In the lab of Daniel Heller, PhD, at Memorial Sloan Kettering Cancer Center in New York City, researchers are working on nanosensors for cancer detection and monitoring.

One of Heller’s most promising projects is an IUD-like sensor for ovarian cancer. Its power comes from tiny particles called carbon nanotubes: “When you shoot red light at them, they glow,” Heller explains. And they glow different colors in the presence of cancer-related proteins, or biomarkers, in the blood. That can provide doctors useful information about whether a patient has ovarian cancer, or whether a treatment is working based on biomarker levels.

Heller is currently testing the sensor, which he describes as “a lot of nanotubes in a capsule,” in mice, but he expects it to be tested in (human) clinical trials in the future. “A doctor could quickly shoot light at the sensor and, depending on the color it glows, figure out levels of cancer biomarkers,” Heller says.

WATCH: Nanosensors & Cancer: Tiny Tools to Play Big Role | Produced by: Ashley Wright, Elizabeth Mendes, and Hope Cristol; Edited by: Ashley Wright; Illustrated by: Sanithna Phanasavanh

Another nanosensor in the works — though at a very early stage — comes from Daniel Roxbury, PhD. During his recent postdoctoral fellowship at Heller’s lab, he also worked with carbon nanotubes, wrapping them with a substance that can detect cancer biomarkers. Roxbury’s vision is to create an implantable sensor that could be “read” by an external wearable device, such as a fitness tracker. The information would then be sent to a clinician.

As a concept, it’s futuristic but not far-fetched if you consider health tech already on the market. The Withings wireless blood pressure monitor, for instance, syncs with an app that creates reports for patients that doctors can use.

Powerful computing boosts cancer research

One application in the cancer world will be project CANDLE (Cancer Distributed Learning Environment). Visual computing leader Nvidia is teaming up with the National Cancer Institute, the Department of Energy, and several labs to develop this AI supercomputing platform. It’s expected to be a powerful research tool that can perform and visualize complex analyses — such as simulating protein interactions so researchers can see the underlying mechanics of cancer.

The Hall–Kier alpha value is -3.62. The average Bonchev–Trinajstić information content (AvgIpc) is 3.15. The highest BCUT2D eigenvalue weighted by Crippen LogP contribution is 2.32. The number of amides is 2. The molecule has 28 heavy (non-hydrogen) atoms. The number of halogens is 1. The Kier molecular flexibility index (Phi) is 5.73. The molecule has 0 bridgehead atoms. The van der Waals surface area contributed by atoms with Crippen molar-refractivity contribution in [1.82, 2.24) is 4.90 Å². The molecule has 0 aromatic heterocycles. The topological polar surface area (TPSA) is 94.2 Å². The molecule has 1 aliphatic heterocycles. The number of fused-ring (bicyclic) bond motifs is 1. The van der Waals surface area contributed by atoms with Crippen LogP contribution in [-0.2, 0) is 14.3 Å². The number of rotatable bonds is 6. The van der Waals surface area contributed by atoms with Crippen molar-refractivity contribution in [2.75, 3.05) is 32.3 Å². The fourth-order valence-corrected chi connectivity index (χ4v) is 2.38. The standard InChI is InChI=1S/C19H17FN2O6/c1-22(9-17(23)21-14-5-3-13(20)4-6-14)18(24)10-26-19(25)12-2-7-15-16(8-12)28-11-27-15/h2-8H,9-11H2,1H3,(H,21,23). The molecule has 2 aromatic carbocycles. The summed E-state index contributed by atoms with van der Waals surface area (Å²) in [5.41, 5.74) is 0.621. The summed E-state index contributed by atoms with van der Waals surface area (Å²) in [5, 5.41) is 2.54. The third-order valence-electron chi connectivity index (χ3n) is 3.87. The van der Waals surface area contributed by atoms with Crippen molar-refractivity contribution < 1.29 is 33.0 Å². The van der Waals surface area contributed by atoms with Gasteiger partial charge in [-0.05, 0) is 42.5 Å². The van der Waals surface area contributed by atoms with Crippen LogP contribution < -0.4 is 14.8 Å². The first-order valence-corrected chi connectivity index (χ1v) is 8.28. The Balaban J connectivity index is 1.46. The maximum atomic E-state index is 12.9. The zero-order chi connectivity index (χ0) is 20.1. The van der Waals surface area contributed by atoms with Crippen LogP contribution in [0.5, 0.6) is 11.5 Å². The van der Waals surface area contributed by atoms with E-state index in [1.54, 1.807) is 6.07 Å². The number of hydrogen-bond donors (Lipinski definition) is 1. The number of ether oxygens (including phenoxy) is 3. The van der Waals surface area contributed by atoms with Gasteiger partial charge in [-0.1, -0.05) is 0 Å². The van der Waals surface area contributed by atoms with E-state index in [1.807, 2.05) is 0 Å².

Intel is also investing in cancer collaborations, such as a custom-built cancer database that originally began with Oregon Health and Science Institute-Knight Cancer Center. In 2016, two new partners, the Ontario Institute for Cancer Research and the Dana-Farber Cancer Institute, joined Intel’s Collaborative Cancer Cloud, which facilitates data sharing among cancer researchers.

Meanwhile, IBM partnered with the American Cancer Society (ACS), pairing its Watson platform — perhaps best known for beating top human brains in Jeopardy — with ACS data. The goal is to create a service, akin to a virtual advisor, to help patients, survivors, and caregivers navigate cancer resources.

Learn more about the Watson-ACS project.

And to help address the global burden of cancer, IBM HealthCorps has partnered with the ACS and the Clinton Health Access Initiative to develop and deploy ChemoQuant. It’s an online chemotherapy forecasting tool that will be used by several countries in Africa to help identify which drugs they’re likely to need and what quantities to order. The tool also offers a price analysis feature. “ChemoQuant can help get affordable chemotherapy drugs in the right number, the right amount, and right type in Africa,” says Richard Wender, MD, chief cancer control officer at ACS.

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ACS Research

Written by

The American Cancer Society’s research news team.

What Will It Take to End Cancer?

We are talking to some of the top minds in cancer research to figure out exactly what they think needs to happen to end cancer as we know it. A publication of the American Cancer Society.